One late Saturday afternoon, just two weeks before her death, twenty-two-year-old Aaliyah walked from a black Mercedes-Benz to a small helicopter for a short flight from New Jersey to East Hampton, New York. She was on her way to the summer house that Jay-Z shared with her boyfriend of a year, Damon Dash, Jay's partner in Roc-a-Fella Records. She wore a dark-green hoodie and matching shorts so small they showed off most of her long, curvy legs, down to the little treble-clef tattoo on her right ankle. She wore all-white Nike Air Force Ones with white socks. Around her neck hung a small Roc-a-Fella pendant. In her left arm she clutched a large, fluffy pillow in a black pillowcase. She got on the helicopter, nuzzled into Dash's shoulder and went to sleep. I was there reporting a story on Jay-Z, and I was struck by Aaliyah's presence, the way she was in person, as she was onstage – sexy without losing her girlish sweetness. Throughout the weekend, she was quiet but not quite shy, quick to flash her wide, bright smile, quick to laugh at Dash's jokes and quick to dance with him in the middle of the living room when Michael Jackson's Off the Wall came on. On Sunday, she slept hours longer than everyone else, on a bed strewn with rose petals. She and Dash seemed very much in love.
Aaliyah Dana Haughton was born January 16th, 1979, in Brooklyn, New York, and moved to Detroit with her family at age five. She grew up singing with her mother, and at eleven opened for her aunt Gladys Knight in Las Vegas. She studied dance at the Detroit High School for the Fine and Performing Arts and earned a 4.0 GPA. At fourteen, Aaliyah released an album produced by Chicago R&B kingpin R. Kelly, called Age Ain't Nothing but a Number, which sold more than 1 million copies. Reports surfaced that she had married Kelly when she was only fifteen and he was twenty-seven; Aaliyah denied it, although a marriage certificate was found in a Chicago county clerk's office.
In 1996 came her second album, One in a Million, which sold 2 million copies and launched its producer-songwriter team, two largely unknown figures named Timbaland and Missy Elliott, to stardom. Aaliyah began modeling for Tommy Hilfiger and taking acting lessons, which led to a starring role in Romeo Must Die (2000) as well as the role of Akasha in Queen of the Damned, slated for release next spring. She had also been cast in both of the upcoming sequels to The Matrix, which she had started shooting this summer in L.A.
Her third record, Aaliyah, released in July, was already gold when she flew to Abaco Island in the Bahamas to finish the video for the album's third single, "Rock the Boat," directed by Hype Williams. On Saturday, August 25th, she boarded a ten-seat twin-engine Cessna 402B bound for Opa-Locka, Florida, with the pilot, Luis Morales III, and seven members of her crew: video-production director Douglas Kratz, 28; bodyguard Scott Gallin, 41; hairstylists Anthony Dodd, 34, and Eric Forman, 29; Blackground Records executive Gina Smith, 30; makeup artist Christopher Maldonado, 32; and friend Keeth Wallace, 49. Less than a minute after it took off, the plane crashed just a few hundred feet from the runway. Aaliyah was among six passengers dead at the scene; three others passed away hours later.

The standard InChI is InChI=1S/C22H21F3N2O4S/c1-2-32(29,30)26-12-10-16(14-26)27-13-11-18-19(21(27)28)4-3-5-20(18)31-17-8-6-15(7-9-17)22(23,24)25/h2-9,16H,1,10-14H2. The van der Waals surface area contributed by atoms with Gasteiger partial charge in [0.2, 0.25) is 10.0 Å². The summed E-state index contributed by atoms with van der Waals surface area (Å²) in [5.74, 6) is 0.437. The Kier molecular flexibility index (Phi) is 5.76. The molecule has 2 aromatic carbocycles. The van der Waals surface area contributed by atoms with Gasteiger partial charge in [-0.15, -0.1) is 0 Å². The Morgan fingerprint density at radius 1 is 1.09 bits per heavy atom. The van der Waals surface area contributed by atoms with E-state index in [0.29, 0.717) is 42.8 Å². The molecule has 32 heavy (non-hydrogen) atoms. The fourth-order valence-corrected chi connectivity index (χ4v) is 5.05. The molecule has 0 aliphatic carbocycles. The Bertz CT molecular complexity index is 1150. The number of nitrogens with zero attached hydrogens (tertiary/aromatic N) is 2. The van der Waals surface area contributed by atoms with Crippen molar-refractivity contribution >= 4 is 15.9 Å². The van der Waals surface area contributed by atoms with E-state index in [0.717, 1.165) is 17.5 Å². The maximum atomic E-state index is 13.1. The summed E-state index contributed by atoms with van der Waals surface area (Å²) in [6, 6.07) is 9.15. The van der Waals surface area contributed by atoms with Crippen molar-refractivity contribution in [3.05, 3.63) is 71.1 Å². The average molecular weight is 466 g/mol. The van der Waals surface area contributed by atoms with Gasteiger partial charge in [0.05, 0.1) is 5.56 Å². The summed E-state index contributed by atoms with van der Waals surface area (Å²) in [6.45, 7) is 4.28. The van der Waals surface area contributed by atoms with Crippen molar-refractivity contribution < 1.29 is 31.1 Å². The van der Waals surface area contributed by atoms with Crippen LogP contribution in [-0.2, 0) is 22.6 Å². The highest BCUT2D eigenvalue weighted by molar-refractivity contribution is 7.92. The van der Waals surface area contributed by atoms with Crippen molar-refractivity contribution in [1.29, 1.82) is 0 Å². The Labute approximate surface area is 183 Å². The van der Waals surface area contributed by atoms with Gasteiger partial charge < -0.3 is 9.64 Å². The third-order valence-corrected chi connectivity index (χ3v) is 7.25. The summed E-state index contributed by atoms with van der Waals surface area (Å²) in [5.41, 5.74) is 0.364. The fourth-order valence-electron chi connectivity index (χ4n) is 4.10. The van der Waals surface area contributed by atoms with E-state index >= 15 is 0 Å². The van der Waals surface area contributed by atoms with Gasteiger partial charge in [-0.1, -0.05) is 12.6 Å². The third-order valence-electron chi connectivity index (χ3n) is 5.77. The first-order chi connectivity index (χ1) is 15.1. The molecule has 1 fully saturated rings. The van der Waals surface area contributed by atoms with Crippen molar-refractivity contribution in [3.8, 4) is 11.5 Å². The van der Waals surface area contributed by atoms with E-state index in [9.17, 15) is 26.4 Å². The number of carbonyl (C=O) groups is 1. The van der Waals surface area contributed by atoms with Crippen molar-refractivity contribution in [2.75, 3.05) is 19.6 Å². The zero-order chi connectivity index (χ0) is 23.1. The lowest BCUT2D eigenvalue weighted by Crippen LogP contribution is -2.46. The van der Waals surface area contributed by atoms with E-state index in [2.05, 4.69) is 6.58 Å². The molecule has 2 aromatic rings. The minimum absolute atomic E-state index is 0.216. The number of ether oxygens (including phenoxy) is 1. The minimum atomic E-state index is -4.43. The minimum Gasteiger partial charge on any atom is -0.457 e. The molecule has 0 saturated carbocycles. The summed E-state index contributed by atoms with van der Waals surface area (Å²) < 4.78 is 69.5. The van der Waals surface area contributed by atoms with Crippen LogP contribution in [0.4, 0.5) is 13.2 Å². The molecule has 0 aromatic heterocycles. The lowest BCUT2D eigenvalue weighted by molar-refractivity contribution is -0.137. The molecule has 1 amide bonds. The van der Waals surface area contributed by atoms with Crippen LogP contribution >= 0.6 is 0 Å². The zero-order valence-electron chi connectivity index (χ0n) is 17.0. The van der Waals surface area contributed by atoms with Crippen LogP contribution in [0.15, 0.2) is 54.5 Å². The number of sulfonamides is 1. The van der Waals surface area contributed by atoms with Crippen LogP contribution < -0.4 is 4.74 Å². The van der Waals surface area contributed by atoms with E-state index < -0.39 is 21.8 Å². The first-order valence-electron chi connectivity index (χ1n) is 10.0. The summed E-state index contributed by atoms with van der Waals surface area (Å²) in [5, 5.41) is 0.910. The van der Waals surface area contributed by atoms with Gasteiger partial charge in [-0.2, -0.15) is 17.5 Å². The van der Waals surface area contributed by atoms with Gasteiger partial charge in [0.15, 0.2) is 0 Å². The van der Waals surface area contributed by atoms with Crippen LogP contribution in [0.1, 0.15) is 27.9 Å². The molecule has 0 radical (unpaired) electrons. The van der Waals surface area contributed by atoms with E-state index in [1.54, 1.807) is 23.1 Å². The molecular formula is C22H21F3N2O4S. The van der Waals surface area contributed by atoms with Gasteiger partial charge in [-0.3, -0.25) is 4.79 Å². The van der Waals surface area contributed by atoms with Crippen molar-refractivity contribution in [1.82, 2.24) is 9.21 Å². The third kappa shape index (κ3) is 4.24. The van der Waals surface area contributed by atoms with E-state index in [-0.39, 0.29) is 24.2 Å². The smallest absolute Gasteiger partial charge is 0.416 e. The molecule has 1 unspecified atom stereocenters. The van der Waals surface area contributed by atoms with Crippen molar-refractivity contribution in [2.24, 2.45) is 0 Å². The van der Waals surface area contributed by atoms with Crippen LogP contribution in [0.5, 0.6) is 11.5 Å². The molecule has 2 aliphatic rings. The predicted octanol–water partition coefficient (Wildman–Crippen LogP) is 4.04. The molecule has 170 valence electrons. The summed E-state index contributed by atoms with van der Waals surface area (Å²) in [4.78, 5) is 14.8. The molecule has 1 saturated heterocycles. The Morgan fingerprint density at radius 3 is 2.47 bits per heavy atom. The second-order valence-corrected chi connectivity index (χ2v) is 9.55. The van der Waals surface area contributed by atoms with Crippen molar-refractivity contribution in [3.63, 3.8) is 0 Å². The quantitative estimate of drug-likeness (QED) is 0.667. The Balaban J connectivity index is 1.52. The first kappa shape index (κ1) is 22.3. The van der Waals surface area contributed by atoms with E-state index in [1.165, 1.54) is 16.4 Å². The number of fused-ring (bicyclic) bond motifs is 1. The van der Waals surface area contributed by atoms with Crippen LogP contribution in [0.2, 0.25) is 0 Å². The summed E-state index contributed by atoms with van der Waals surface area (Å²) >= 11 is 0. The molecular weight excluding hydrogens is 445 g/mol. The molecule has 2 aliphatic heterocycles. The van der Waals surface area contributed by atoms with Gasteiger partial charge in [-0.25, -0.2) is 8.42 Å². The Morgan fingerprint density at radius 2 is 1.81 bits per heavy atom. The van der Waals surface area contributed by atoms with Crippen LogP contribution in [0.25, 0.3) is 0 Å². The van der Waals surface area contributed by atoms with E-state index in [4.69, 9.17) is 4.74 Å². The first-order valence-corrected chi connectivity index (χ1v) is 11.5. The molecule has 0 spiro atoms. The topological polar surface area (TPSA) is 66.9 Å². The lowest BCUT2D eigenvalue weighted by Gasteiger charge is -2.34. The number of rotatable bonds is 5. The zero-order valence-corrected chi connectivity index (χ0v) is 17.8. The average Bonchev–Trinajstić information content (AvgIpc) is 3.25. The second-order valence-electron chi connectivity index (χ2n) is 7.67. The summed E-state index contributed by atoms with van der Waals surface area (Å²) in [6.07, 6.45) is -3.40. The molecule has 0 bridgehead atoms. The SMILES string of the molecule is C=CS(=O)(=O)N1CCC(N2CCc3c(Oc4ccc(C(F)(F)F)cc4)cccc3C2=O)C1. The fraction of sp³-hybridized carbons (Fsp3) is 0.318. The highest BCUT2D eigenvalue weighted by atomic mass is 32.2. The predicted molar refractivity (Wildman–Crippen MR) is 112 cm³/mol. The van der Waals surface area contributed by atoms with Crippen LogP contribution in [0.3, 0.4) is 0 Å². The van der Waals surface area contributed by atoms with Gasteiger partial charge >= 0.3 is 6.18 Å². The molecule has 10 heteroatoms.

Though Bahamian investigators have not officially determined what caused the crash, police initially speculated that the plane foundered because it had been overloaded with equipment that brought the total weight to more than 700 pounds over the aircraft's specified 6,300-pound limit.
Aaliyah was scheduled to leave the island the next day, but when her part in the video was completed she decided to leave early. "Aaliyah left midproduction, so we were still shooting when she left," Williams says. He challenges the contention that the plane was overloaded. "Those rumors about there being camera equipment on the plane, they're all false because when they left, they left us in the middle of the ocean still in production. Anything that's not the truth – it makes it harder for people to understand."
Reports have surfaced that the passengers argued with pilot Morales over whether the plane was overloaded, although it is the pilot's responsibility to make this determination. Jomo Hankerson, Aaliyah's cousin and the president of Blackground Records, her label, is angered by reports that the passengers argued with Morales. "I don't subscribe to the scenario that the passengers of a plane dictate them to overload the plane," he says. "That seems unfathomable. In the airline business, safety has to always come first."
Though the cargo's weight was the initial focus of investigation, the days that followed brought troubling reports about thirty-year-old pilot Morales and the Fort Lauderdale company that chartered the plane, Blackhawk International Airways. In the past three years, Blackhawk has received several citations for safety violations, including a warning for not adequately testing employees for drugs. Morales' record is also spotty: Less than two weeks before the crash, he pleaded no contest to charges of possession of crack cocaine and attempting to sell stolen airplane parts, and was put on probation. He began working at Blackhawk two days before the accident, and the company hadn't licensed him to operate the plane used for Aaliyah's flight.
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